Panniers, plus tent and sleeping bag

A little zig-zagging around Silicon Valley, past Stanford, and up Kings Mountain Road from Woodside, CA. It was a nasty 94F degrees in the sun, and my loaded bike was around 55 pounds.

Leaving Woodside...

Leaving Woodside…

The reward started here, at the top of the climb at Skyline Boulevard:


Kings “Mountian” Road at Skyline

Then a short bit to the right on Skyline Boulevard to the top of the Purisima Creek Trail:

(Note: I have seen Puris(s)ima spelled both with a single “s” and a double “s”. The Midpeninsula Open Space folks use a single, while most other uses seem to be a double “s”)

Skyline Blvd at Kings Mountain Road

Skyline Blvd at Kings Mountain Road

My research indicated, from old USPS Topo maps, that the Puris(s)ima Creek Trail used to be a road so I expected a reasonable grade and no technical sections. (Purisima Creek Redwoods Open Space Preserve and the map )

Purisima Creek Trail

Purisima Creek Trail

Ahhh…cool redwood goodness, with a burbling creek next to the trail on the lower portions.

Lower parts of Purisima Creek Trail

Lower parts of Purisima Creek Trail

4 miles of downhill dirt, until I reached the pavement. From there it was another few miles coasting down to the coast. The fog bank became visible as I descended:

Descending down to the coastal fog

Descending down to the coastal fog

…and then cycling a few miles on the wide shoulder of Highway 1. (Higgins Canyon Road could be used to avoid Highway 1, but it’s a few miles longer and about 300 feet of additional climbing.)

North on (wide-shouldered) Highway 1 for a bit

North on (wide-shouldered) Highway 1 for a bit

I arrived! I cycled up to the entrance station and a cheerful State Parks employee saw my loaded rig said “Hike and Bike Site? Seven dollars!” and in I went.

The Hike/Bike Group Camp

The Hike/Bike Group Camp

The site is quite large, and located just over a dune from the beach and close to restrooms and a shower (bring quarters!). Convenient, large, and only a few neighbors. The 4 tents were all about 30 feet apart from each other, with additional space to spread out away from the trees and 2 picnic tables. There were 2 solo cyclists, and a pair of young ladies. I talked to both of the guys. They were both from San Francisco, with one just finishing a 3 week trip, and another who just came for one night.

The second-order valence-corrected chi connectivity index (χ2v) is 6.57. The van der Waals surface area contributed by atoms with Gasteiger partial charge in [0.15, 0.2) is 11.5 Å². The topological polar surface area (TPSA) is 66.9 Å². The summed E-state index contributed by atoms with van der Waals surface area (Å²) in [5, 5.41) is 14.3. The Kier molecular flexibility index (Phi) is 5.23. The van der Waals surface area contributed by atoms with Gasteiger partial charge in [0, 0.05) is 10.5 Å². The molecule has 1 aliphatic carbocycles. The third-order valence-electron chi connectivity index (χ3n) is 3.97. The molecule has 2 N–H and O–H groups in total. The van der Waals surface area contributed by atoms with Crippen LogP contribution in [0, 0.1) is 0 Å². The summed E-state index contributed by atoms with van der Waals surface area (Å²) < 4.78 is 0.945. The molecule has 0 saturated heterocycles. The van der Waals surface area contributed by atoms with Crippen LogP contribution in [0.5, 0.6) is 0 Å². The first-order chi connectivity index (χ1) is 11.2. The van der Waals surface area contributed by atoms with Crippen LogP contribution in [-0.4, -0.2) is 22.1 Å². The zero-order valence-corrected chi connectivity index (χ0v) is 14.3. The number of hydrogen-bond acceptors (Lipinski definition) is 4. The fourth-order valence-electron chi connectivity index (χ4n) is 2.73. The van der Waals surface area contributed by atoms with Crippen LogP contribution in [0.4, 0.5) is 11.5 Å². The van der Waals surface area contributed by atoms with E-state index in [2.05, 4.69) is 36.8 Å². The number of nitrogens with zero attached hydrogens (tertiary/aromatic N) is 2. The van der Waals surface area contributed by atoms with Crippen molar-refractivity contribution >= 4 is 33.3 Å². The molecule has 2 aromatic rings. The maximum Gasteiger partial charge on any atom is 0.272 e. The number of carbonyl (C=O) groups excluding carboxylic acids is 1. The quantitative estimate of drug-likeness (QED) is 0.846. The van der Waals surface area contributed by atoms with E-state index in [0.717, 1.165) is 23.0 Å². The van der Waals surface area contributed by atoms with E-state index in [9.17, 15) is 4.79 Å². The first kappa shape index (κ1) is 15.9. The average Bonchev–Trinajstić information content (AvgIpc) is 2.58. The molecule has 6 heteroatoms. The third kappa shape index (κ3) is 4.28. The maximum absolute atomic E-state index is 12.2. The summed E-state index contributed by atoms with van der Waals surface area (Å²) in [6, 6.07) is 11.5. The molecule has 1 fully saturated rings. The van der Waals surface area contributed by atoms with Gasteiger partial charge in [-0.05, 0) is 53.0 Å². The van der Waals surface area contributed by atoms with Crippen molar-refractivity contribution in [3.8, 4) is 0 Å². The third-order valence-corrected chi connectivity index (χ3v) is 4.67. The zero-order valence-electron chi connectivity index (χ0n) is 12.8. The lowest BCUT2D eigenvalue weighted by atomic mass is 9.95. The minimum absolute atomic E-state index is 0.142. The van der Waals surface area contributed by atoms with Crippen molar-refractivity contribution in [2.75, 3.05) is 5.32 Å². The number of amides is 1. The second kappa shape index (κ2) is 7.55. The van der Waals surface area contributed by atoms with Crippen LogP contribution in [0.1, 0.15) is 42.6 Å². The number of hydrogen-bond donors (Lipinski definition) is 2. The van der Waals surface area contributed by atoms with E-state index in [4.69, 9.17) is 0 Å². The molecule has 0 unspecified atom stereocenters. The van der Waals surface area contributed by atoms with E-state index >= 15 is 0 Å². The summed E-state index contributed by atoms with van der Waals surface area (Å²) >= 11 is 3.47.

The view, 100 feet from my tent!

The view, 100 feet from my tent!

One of the best things about this campground is it’s proximity to the quaint town of Half Moon Bay. I carried just a few snacks with me as I later went to town for a BURGER and BEER!

29 cent gasoline(!) at a restored building, now housing a gift shop of some sort

29 cent gasoline(!) at a restored building, now housing a gift shop of some sort

I returned just before dark, and went to sleep fairly soon after. The crashing surf took a bit of getting used to, as did sleeping on the ground without a pad.

Lights reflecting on the fog/low clouds

Lights to the north reflecting on the fog/low clouds

The next morning, I headed back the same way I came. Where Purisima Creek Road meets Highway 1, there used to be the town of Purisima. All that remains a cemetery hidden back in the trees. (The town:,_California The cemetery: I have been to the cemetery. If you’re not afraid of walls of poison oak and want to look for it, drop me a note for details, or look here if you’re a “Premium member” Geocacher:

Starting back up, near Highway 1 at the

Starting back up, near Highway 1 at the “lost” town of Purisima

A stationary well. Oil, I think(?) There was limited exploration and production during the last century in this area.

Oil well? I know there is a small amount around here.

Oil well? I know there is a small amount around here.

That’s it! Great trip. About 35-40 miles and 3000 vertical feet from the geographical center of Silicon Valley. I intend to explore some of the other State Park’s Hike and Bike campsites, including Big Basin Redwoods and New Brighton Beach.

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Amargosa River (China Ranch, Death Valley, Tecopa, Mojave Desert)

About 1/4 mile from China Ranch

I recently did a big road trip through the eastern edge of California. Travelling from south to north, I went from the Mojave Preserve, up to the Sonora Pass, just north of Yosemite.

One of my stops was at the “China Ranch Date Farm”  near the southeast corner of Death Valley. I had heard and read about this desert oasis, including  from the DryCyclist and from Calipidder!

After camping at Mid-Hills in the Mojave Preserve ( and a reading of 99F degrees at 10:20AM in Baker, I blasted north in the car towards Tecopa and followed the signs to China Ranch.

The giant thermometer in Baker (99F at 10:30AM

The giant thermometer in Baker (99F at 10:20AM)

The road north out of  Baker

The road north out of

It was about 108F degrees when I got to China Ranch. Perfect for a stroll along the Amargosa River!

Heading down into China Ranch

Heading down into China Ranch

Follow the signs!

Follow the signs!

Remote and Air Conditioned!